U.S. Russian Sanctions Seen Ineffective as Putin Provoked

The Obama administration's decision to tighten the noose around Russian President Vladimir Putin's inner circle risks provoking a cycle of retaliation that escalates the crisis in Ukraine.

The penalties imposed on seven officials and 17 companies are spurring a “maximal consolidation of elites in the past 10 to 15 years,” according to Andrei Belousov, Putin’s top economic aide and a former economy minister. Deputy Foreign Minister Sergei Ryabkov told Interfax that Russia won’t let the measures go unanswered.

The only way that sanctions will “alter Putin’s course of action is if they inflict enough pain on the oligarchs who support his regime that they tell him it’s not worth it,” Gary Hufbauer, an economist and sanctions specialist at the Peterson Institute for International Economics in Washington, said in a telephone interview today. “I don’t think these sanctions are going to do that.”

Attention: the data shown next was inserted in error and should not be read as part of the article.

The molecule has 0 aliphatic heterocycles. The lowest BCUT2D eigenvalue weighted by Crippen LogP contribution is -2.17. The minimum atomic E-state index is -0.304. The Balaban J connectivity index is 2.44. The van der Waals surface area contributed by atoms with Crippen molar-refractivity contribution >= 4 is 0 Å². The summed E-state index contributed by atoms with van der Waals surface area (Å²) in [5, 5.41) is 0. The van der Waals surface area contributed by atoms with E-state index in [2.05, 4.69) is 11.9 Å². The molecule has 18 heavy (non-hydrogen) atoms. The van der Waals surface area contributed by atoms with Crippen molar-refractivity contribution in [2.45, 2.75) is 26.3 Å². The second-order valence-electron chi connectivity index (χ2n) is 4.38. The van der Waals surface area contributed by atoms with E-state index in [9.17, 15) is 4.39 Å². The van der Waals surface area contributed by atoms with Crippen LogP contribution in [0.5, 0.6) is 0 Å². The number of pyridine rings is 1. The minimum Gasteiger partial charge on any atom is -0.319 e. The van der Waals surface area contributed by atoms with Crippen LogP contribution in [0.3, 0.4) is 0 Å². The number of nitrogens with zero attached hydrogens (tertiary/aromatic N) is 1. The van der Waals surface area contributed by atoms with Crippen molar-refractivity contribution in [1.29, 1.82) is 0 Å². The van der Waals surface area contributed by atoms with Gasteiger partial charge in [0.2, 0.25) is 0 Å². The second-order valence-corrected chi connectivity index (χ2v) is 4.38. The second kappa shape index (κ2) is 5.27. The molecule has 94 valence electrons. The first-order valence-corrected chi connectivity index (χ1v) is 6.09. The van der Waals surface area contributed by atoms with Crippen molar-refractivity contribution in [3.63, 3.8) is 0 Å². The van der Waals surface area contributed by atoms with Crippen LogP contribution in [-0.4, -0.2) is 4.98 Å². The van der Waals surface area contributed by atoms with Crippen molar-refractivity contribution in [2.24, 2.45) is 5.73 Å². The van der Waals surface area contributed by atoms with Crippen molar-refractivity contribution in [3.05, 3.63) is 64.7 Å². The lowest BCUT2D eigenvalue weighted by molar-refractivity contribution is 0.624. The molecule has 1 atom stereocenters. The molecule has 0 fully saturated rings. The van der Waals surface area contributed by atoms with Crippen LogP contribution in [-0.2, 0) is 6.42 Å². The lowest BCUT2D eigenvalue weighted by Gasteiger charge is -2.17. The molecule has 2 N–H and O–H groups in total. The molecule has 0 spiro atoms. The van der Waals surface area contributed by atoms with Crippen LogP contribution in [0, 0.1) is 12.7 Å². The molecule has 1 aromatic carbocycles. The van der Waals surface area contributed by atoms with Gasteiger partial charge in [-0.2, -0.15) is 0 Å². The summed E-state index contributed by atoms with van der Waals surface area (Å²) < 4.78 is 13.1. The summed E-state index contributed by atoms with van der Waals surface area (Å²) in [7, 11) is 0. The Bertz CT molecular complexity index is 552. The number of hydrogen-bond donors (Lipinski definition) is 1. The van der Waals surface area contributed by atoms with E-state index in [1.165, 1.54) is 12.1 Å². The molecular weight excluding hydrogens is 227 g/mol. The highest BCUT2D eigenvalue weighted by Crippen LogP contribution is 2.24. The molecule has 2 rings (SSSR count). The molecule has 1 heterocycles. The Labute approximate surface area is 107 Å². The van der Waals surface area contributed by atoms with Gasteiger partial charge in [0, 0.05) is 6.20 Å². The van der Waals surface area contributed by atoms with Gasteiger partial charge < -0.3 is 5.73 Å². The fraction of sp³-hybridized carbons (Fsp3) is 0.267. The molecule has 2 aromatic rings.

Warned by U.S. Secretary of State John Kerry about making an “expensive mistake” in Ukraine, Putin has seen his approval rating soar to a six-year high in the wake of the seizure of Crimea. While markets breathed a sigh of relief as Russia’s largest banks avoided U.S. sanctions, Putin may take the latest salvo of sanctions more personally, according to Konstantin Simonov, president of Russia’s National Energy Security Foundation.

Gradual Impact

Obama administration officials, who briefed reporters in Washington today on condition they not be named in order to discuss internal deliberations, acknowledged they don’t expect an immediate change in Putin’s behavior from the new sanctions. One senior official said the administration’s goal is to steadily show Russia that there is going to be much more severe economic pain and political isolation, and that Russia stands to lose far more by continuing its actions in Ukraine over time.